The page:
If you are new to this series here is the link to Chapter 1 Part I.
Chapter 3, Part II
Preoccupied with the stick I’m fortunate that he doesn’t strike at my face which is definitely within his reach. Be calm I mutter to myself, move slowly. If he doesn’t sense quick movement he’ll move slowly. If I flinch, he’ll react. I unsnap the buckle around my waist and let the pack slowly fall off to the side. Regaining my footing and not learning from my past I go for attempt number three. Pinning his head against the ground his long body coils around the stick giving me time to bring my knife down behind his head and cut it off. The body writhes and twists as the head now severed continues it’s biting reflex. Pulling the tail away from the head I hold it up and let the blood drain out for a minute then hang it around my neck. He’s a good four to five feet long and will make a good dinner. The smell of a snake is almost as bad as a Zombie, but not bad enough to make me gag.
Luckily the water is flowing, only a trickle but it is flowing. Sitting in the shade I look down the trail, no tracks from human feet, just some deer and small dog or coyote. I always forget which is which. I know one has overlapping footprints but I can never remember which is which. I think dogs rear feet step where there front feet landed but coyotes don’t. Just then I see two eyes looking out from the bushes.
“Hey, I won’t hurt you? Where’s your Momma?” It’s a baby coyote, looks about six months old but how was I to know for sure? I don’t have any food to offer him so I just sit and watch him. He slowly steps forward out of the brush and tentatively takes a drink from the stream. I wait and watch.
After a bit of him staring at me and me staring at him, I take out the hydration bladder from my pack and open it up to fill it. He’s a skinny little guy, maybe 25 pounds. With my bladder filled I kneel down and splash water on my face throwing some onto the back of my neck and letting it run down my spine.
“Where you headed?” He looks at me and cocks his head. “Well I’m going to find a good spot to make camp. Want some rattle snake for dinner?” With that he gets a little skittish and retreats back into the brush. This would probably be a good place to set up a snare using the wire from the piano. I have a good amount of time to make a camp before sun down and set a snare near the water. Most all the animals in the area will be heading to the stream for water when it’s cool.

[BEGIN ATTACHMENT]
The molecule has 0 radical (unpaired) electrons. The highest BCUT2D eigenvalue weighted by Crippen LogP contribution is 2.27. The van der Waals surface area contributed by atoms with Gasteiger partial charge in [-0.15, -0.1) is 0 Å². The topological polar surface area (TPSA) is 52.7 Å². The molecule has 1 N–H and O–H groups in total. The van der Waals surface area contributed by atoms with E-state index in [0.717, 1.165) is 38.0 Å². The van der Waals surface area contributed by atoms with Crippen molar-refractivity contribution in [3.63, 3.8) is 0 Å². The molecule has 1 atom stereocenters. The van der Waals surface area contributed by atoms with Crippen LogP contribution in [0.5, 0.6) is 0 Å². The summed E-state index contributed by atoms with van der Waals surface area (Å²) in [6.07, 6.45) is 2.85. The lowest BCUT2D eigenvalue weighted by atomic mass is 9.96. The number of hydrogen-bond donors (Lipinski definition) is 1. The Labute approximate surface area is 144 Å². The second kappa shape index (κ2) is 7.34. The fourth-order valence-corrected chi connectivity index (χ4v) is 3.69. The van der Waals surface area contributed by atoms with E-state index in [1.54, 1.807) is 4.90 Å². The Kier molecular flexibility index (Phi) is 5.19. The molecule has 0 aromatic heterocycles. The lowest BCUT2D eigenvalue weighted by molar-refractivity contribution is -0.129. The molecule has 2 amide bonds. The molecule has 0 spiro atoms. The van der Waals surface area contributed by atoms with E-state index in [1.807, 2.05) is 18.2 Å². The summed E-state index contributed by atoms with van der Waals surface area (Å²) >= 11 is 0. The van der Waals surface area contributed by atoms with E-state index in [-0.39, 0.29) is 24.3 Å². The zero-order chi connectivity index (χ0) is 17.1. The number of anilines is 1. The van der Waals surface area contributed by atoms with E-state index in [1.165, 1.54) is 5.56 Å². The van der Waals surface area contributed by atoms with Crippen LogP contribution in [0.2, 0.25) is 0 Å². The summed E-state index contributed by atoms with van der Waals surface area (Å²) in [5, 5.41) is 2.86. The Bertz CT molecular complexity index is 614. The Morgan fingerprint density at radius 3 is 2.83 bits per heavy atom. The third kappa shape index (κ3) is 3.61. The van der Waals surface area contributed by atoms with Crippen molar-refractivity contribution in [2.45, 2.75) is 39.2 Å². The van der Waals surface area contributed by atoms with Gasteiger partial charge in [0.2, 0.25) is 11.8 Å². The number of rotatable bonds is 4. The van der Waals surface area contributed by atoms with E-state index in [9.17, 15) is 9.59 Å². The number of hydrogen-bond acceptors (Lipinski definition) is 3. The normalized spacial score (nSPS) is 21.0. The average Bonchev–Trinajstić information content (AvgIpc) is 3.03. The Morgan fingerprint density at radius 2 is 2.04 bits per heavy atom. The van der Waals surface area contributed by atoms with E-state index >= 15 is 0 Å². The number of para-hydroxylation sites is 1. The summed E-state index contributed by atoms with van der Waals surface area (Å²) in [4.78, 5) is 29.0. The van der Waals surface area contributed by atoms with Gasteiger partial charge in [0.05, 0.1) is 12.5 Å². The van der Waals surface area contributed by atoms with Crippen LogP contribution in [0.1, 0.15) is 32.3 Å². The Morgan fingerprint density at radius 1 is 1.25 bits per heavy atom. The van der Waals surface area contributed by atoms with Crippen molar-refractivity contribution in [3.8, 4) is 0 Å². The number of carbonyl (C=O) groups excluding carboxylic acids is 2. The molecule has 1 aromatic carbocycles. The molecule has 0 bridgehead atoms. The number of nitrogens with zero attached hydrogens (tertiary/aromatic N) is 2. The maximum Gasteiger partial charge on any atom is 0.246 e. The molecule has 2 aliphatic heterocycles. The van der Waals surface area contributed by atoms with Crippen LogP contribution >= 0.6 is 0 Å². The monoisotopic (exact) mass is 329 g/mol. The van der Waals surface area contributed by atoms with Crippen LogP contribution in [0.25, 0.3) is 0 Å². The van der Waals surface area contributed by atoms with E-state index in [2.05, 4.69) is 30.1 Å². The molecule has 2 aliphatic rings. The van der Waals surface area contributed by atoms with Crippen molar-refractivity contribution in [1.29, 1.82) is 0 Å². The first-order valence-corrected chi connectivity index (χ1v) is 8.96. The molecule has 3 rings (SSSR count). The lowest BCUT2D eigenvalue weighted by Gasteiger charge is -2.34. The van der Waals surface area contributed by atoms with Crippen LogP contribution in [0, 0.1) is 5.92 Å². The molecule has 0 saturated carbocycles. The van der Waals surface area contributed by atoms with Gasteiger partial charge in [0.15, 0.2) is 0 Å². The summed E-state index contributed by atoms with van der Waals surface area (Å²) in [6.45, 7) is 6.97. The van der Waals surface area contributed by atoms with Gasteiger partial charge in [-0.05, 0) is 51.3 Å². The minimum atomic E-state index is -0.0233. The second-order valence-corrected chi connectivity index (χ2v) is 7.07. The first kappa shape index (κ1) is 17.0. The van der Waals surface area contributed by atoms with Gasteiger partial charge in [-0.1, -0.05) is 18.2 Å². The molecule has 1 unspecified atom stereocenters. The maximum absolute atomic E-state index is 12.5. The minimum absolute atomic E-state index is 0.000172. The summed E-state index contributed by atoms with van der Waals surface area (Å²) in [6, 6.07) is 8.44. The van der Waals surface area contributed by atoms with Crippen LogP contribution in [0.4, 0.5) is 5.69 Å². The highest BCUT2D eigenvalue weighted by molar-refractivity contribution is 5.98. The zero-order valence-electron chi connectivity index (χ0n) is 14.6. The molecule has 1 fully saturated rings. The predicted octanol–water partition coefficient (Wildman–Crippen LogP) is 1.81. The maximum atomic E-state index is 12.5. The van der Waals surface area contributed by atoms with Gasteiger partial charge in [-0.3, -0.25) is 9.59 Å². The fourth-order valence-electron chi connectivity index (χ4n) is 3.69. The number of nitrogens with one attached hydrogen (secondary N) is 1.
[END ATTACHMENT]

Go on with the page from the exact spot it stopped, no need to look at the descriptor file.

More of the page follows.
Walking up the bank I find a good spot to set things up, there is a great big oak to rig my hammock and a big enough area to dig a Dakota fire pit. Even this far out I don’t want to risk having an open fire. I set my pack down and take out some of the twine I got from Grandpa’s garage. Cutting off a length I tie it around the tail of the snake and worked the end over a branch just high enough no critters will be able to steal my dinner. I take the rest of the twine, the piano wire and my knife down towards the bank. Locating a good spot where game has traveled before I use some rocks and logs to create a funnel towards the snare. Using a sapling and two vertical sticks I’m able to create a trigger with a horizontal stick and a noose with the wire. Any animal that heads towards the water will be funneled right into my snare and the sapling will be triggered lifting him up hopefully out of the reach of any other animals who might like to claim my prize.
With that set I head back to the camp and begin to use the knife to break up the soil to make the two holes for the fire. It’s best to have one hole for the fire and one which allows air to feed the fire from below with a tunnel connecting the two holes. This keeps the smoke down and helps with light discipline because the flame is below the surface of the ground. For added insurance and some extra heat I use rocks to ring around the outside of the fire hole. They will retain heat for a while when the fire dies down and prevent anyone from seeing the flames which may rise above the surface of the hole.